On Being a Young Dalit Woman

There are days
When I look at myself in the mirror
And see disappointments staring back at me.

I see my privilege
Like a cuss word,
A fish bone
Stuck in my throat,
Mocking me.

But as soon as I step out of my house
Dressed in the same privileged shroud,
I see abuses being hurled at me.

My caste is a broken leg
And the world tries to mend me
By calling me chor!

And I hide my identity behind my nonchalant smile.

I am a scared woman.
Talking in hushed tones about my caste.
To tell you the truth, years ago, I ‘came out’ to my friends
And said I am a Dalit
Fearing they might stop talking to me, after all.

But how late is too late,
And how early is too early,
To tell the world that my ancestors were not kings and queens
That they struggled to fetch water, because it would get ‘polluted’ by their touch
That some gods were too angry at all the lower castes.

That kitchens of my same friends
were unwelcoming to Dalits
That some deities don’t think twice
before seeing a Dalit
and barring them from their temples.

How early is too early before you tell your friend about
the odds of getting into a good college
And they ‘casually’ tell about them being the real ‘victims’
and say, ‘reservation will help you’.

How true is your fight for justice
If it never talks about us –
The women
The men
The children
Who don’t want to go to school/college
Because they are scared of being called out?

How long would it take before understanding that
your saying ‘casteism doesn’t exist’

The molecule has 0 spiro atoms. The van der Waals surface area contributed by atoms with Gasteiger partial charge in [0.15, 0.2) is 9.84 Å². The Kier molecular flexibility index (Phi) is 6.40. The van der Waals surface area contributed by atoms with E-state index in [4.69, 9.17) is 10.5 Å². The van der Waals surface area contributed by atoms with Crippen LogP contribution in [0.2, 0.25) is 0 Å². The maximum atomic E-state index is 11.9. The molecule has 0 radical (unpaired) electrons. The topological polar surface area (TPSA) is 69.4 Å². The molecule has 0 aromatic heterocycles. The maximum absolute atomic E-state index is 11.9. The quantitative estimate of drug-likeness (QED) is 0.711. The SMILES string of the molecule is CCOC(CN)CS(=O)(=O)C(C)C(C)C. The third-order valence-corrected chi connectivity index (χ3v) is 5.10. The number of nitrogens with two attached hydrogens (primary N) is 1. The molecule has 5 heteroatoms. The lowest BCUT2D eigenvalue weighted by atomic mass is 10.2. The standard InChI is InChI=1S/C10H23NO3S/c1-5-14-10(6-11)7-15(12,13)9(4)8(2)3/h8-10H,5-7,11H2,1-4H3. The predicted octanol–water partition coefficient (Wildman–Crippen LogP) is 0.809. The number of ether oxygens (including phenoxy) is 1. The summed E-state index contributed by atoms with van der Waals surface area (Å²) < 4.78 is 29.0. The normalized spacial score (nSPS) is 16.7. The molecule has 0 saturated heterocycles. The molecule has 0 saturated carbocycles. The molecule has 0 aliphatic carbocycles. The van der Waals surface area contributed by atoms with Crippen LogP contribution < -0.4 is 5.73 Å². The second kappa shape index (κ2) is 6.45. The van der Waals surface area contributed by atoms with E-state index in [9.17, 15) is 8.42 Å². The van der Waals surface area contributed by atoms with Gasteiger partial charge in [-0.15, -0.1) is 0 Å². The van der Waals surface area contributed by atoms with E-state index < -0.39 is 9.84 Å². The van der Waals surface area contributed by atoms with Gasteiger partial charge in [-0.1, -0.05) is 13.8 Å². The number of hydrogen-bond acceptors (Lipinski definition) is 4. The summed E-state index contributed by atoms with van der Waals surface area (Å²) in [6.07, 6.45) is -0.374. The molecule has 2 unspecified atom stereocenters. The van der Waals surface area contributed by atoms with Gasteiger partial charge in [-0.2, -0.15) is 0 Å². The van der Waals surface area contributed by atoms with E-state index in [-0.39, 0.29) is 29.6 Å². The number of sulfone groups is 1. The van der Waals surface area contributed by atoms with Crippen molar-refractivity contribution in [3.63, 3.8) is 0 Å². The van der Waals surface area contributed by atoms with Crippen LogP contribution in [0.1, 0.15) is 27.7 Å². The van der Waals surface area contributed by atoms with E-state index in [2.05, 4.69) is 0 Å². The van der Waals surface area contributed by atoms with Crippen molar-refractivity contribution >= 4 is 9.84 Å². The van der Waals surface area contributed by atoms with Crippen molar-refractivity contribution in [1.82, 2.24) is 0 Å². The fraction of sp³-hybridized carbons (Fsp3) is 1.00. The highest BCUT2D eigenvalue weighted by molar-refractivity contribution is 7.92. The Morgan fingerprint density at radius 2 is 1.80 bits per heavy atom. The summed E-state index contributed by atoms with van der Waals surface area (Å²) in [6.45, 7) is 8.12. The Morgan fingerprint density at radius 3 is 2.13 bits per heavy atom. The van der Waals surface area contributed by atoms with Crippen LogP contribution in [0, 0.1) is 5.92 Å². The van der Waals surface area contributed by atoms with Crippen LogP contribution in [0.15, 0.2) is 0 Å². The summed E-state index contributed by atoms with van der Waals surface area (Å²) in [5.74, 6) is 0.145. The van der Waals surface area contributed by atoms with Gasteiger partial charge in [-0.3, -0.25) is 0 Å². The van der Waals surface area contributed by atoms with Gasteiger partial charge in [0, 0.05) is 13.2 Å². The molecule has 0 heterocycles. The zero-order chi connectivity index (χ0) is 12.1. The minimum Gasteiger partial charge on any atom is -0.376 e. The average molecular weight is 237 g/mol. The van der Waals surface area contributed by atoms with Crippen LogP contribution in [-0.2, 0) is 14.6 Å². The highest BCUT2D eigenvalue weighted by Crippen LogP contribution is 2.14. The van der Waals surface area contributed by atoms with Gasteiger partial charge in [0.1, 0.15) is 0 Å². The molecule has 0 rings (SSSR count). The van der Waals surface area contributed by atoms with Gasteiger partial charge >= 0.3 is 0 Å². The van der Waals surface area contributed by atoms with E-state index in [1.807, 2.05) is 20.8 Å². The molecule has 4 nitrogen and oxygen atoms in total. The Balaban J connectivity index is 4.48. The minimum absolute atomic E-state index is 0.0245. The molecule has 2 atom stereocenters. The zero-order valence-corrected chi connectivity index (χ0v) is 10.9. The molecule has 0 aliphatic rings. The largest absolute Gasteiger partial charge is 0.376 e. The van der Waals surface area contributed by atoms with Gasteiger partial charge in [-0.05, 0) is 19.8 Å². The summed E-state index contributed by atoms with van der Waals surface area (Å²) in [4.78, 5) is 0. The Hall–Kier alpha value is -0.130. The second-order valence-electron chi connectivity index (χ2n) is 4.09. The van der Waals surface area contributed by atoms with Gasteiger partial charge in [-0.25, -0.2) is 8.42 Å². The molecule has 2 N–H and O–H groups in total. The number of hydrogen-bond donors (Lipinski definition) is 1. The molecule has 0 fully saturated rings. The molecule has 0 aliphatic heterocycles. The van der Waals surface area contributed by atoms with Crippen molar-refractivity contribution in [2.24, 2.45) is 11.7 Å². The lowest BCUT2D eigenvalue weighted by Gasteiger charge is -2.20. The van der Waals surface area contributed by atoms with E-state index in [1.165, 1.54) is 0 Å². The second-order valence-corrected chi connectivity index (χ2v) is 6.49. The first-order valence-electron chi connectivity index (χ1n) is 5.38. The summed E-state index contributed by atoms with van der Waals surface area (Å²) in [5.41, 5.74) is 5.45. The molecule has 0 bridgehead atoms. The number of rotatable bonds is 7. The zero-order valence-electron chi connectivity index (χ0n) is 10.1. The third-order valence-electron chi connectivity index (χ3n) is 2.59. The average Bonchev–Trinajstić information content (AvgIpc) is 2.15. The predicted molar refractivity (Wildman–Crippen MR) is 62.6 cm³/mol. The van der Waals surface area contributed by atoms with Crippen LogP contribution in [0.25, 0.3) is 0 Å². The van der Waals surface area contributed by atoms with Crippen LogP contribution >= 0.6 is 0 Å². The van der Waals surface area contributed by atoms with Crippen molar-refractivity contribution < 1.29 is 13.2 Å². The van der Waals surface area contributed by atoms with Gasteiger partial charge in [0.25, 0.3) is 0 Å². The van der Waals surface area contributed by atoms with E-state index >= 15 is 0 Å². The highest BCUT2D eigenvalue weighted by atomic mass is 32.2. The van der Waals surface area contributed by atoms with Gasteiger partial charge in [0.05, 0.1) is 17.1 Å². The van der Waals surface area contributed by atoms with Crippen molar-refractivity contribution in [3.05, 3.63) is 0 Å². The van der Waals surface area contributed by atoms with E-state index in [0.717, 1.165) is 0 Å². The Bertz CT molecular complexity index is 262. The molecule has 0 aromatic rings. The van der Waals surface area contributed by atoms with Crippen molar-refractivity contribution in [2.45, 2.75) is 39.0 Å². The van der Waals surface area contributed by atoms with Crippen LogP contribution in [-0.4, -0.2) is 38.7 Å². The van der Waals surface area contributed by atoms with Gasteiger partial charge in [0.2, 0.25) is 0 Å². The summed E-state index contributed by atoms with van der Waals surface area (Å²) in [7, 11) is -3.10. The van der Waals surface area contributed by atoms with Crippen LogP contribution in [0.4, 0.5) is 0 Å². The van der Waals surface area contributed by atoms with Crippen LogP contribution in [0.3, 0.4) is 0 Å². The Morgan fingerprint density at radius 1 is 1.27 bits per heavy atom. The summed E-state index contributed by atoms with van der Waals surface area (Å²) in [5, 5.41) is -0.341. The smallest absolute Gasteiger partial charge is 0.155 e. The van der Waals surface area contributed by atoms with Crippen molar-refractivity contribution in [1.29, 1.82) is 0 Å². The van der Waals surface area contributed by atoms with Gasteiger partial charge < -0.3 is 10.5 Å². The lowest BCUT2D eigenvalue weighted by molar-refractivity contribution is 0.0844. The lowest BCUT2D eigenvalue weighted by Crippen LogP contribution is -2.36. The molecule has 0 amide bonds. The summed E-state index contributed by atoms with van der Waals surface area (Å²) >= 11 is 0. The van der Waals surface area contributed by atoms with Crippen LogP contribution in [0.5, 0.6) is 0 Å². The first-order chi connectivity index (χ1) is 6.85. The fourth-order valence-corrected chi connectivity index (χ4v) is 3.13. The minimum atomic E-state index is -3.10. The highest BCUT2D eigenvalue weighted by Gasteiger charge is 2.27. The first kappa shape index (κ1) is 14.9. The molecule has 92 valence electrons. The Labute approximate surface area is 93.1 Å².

because you respect your domestic help
is a result of the casteist patriarchy you have grown up in
That you still support systematic oppression
Because you think treating someone with basic respect
is a statement of your good character.

I am a scared woman.
And when I add Dalit to my name,
I make myself seen
To the woke crowd
Who sit in the comforts of their homes
And complain about a Dalit snatching their rights.

‘Casteism doesn’t exist’ is same as closing your eyes
And believing that the world disappeared.
But you are right,
The world disappears for people like me
Who never escape the war of casteist slurs,
In school classes
In colleges
In offices.

I am a scared woman.
Today, my head feels heavy
Because I am a woman from a lower caste
And in this world, which always pretends to stand up for the right
We are painted as the ‘wrongs’.

I am a scared woman.
And today I feel the wrath of casteism
On my privileged middle-class skin
Where my surname is a potential threat
For the same life
which can nurture dreams
Only as long as someone doesn’t get angry.

Bharti Bansal is a 22-year-old poet from Shimla, Himachal Pradesh. You can reach her on Instagram @fallen_42.

Featured image credit: 愚木混株 Cdd20/ Pixabay